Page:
The one skill? Just one skill? Cool. It’s this...
Become really really good at FAILING often and MESSING UP a lot!
Most people will never realize their dreams because they are afraid to try (Not to mention that most people are even afraid to dream).
They are afraid to try because they are scared they might fail.
The top fear that keeps people far from the most optimal life they can be living is…
The fear of failure.
“What will they think of me if I fail?” - fear of judgment, fear of loss (of friends), fear of rejection, fear of not being accepted.
“What will I think of me if I fail?” - fear of being unworthy, and becoming even more unworthy and undeserving.
Fear of being damaged goods. Fear of “Yes, my mother was right when she told me that I’m a loser.”
So, the number 1 skill is: acknowledge the fear of failure and all these related fears and learn to use them as fuel instead of a hard-stop.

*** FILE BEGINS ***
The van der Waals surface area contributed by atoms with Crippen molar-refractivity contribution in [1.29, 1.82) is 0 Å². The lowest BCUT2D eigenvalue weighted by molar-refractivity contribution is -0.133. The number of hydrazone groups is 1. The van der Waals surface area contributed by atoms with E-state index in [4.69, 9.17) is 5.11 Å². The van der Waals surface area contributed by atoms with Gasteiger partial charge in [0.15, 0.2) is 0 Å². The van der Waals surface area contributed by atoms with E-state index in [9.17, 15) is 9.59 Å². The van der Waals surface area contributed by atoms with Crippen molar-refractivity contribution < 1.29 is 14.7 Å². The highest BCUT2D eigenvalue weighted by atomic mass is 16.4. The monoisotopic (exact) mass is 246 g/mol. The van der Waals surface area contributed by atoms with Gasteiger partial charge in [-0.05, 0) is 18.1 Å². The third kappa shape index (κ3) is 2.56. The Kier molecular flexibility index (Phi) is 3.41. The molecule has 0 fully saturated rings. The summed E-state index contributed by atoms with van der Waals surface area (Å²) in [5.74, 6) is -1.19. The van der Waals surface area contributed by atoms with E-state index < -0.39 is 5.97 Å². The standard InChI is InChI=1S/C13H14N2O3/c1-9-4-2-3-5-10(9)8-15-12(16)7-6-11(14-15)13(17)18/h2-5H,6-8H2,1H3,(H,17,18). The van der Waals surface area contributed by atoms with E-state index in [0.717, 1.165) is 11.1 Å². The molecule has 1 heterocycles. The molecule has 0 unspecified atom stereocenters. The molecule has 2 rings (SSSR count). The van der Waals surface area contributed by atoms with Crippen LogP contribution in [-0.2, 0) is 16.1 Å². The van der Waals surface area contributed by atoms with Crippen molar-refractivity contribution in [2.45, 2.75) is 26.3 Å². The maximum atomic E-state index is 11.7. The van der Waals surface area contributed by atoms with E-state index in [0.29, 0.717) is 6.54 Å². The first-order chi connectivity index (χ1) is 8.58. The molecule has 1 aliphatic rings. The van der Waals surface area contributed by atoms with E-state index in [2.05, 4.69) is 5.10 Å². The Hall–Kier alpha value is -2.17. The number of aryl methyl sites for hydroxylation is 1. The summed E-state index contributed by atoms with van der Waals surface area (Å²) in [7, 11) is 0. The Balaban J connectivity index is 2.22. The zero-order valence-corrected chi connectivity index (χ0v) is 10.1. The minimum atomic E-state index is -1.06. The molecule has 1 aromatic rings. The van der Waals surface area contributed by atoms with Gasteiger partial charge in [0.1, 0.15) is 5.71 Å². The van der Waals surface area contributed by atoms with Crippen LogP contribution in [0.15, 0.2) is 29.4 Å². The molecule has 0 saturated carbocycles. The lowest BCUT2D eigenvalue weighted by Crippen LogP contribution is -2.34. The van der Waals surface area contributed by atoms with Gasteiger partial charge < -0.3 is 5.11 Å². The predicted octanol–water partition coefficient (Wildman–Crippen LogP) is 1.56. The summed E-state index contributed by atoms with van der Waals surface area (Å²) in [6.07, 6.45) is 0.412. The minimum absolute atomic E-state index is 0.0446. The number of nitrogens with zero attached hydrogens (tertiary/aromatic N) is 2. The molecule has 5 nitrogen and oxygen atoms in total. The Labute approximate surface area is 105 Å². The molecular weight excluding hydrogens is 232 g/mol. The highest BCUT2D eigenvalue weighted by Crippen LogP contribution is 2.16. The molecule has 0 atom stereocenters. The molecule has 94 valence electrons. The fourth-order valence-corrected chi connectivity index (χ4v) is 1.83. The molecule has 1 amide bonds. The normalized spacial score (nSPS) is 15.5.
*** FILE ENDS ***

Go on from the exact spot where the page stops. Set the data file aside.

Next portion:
That takes practice. It’s like learning to condition new beliefs. Adding more evidence that supports a belief that serves you makes this belief stronger.
So, start embracing failure (you’ll need to learn to start trying first - no failure… or success is possible without trying).
Every time you fail jot that failure in the “I know what’s not working and what not to try anymore.” column. And, embrace it. It’s just feedback.
And, really, nobody is sitting all day counting how many times you failed. People are so preoccupied with being scared not to fail themselves. They don’t have time for you.
You build mental toughness when you learn to fail often and to mess up a lot. One day it feels like it’s become like a sport - failing, getting back up, repeat.
But, the other thing is - failing and getting back up is a form of leadership.
You basically give other people permission to try and to fail themselves. You show them not only that it’s okay, but that…
FAILING, MESSING UP A LOT IS THE ONLY PATH TO SUCCESS!
I help committed individuals upgrade their bodies and minds, and learn to tap into their true potential. My Tribe: "BODY MASTERY PROJECT"
(Photo by Ian Kim on Unsplash)